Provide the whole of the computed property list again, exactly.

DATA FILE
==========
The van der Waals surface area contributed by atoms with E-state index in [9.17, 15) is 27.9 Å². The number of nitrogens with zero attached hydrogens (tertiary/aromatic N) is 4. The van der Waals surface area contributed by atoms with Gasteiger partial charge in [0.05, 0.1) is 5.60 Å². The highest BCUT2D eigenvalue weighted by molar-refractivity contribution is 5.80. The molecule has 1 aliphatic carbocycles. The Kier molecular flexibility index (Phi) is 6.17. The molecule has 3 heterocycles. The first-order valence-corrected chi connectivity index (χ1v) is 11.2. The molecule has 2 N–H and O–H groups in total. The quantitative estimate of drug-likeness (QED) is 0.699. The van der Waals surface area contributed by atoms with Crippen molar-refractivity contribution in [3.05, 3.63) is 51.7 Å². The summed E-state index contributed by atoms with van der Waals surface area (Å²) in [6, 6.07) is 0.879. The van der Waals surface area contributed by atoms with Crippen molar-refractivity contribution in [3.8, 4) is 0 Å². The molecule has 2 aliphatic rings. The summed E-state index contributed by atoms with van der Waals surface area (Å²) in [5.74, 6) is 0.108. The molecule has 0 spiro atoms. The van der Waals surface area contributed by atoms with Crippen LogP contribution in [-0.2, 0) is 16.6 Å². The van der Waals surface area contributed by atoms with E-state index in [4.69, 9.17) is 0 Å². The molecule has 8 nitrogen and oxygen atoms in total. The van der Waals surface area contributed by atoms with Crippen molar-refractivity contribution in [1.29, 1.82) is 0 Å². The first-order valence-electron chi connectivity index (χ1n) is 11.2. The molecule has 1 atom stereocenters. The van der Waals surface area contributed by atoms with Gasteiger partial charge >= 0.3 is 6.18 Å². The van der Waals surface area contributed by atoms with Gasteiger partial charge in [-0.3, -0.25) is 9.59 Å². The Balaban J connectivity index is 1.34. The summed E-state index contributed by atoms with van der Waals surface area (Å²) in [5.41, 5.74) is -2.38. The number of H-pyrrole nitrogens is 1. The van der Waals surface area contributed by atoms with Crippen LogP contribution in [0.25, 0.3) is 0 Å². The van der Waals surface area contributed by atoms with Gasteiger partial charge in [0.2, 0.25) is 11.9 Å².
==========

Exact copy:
The van der Waals surface area contributed by atoms with E-state index in [9.17, 15) is 27.9 Å². The number of nitrogens with zero attached hydrogens (tertiary/aromatic N) is 4. The van der Waals surface area contributed by atoms with Gasteiger partial charge in [0.05, 0.1) is 5.60 Å². The highest BCUT2D eigenvalue weighted by molar-refractivity contribution is 5.80. The molecule has 1 aliphatic carbocycles. The Kier molecular flexibility index (Phi) is 6.17. The molecule has 3 heterocycles. The first-order valence-corrected chi connectivity index (χ1v) is 11.2. The molecule has 2 N–H and O–H groups in total. The quantitative estimate of drug-likeness (QED) is 0.699. The van der Waals surface area contributed by atoms with Crippen molar-refractivity contribution in [3.05, 3.63) is 51.7 Å². The summed E-state index contributed by atoms with van der Waals surface area (Å²) in [6, 6.07) is 0.879. The van der Waals surface area contributed by atoms with Crippen molar-refractivity contribution in [3.8, 4) is 0 Å². The molecule has 2 aliphatic rings. The summed E-state index contributed by atoms with van der Waals surface area (Å²) in [5.74, 6) is 0.108. The molecule has 0 spiro atoms. The van der Waals surface area contributed by atoms with Crippen LogP contribution in [-0.2, 0) is 16.6 Å². The van der Waals surface area contributed by atoms with E-state index in [4.69, 9.17) is 0 Å². The molecule has 8 nitrogen and oxygen atoms in total. The van der Waals surface area contributed by atoms with Crippen molar-refractivity contribution in [1.29, 1.82) is 0 Å². The first-order valence-electron chi connectivity index (χ1n) is 11.2. The molecule has 1 atom stereocenters. The van der Waals surface area contributed by atoms with Gasteiger partial charge >= 0.3 is 6.18 Å². The van der Waals surface area contributed by atoms with Gasteiger partial charge in [-0.3, -0.25) is 9.59 Å². The Balaban J connectivity index is 1.34. The summed E-state index contributed by atoms with van der Waals surface area (Å²) in [5.41, 5.74) is -2.38. The number of H-pyrrole nitrogens is 1. The van der Waals surface area contributed by atoms with Crippen LogP contribution in [0.25, 0.3) is 0 Å². The van der Waals surface area contributed by atoms with Gasteiger partial charge in [0.2, 0.25) is 11.9 Å².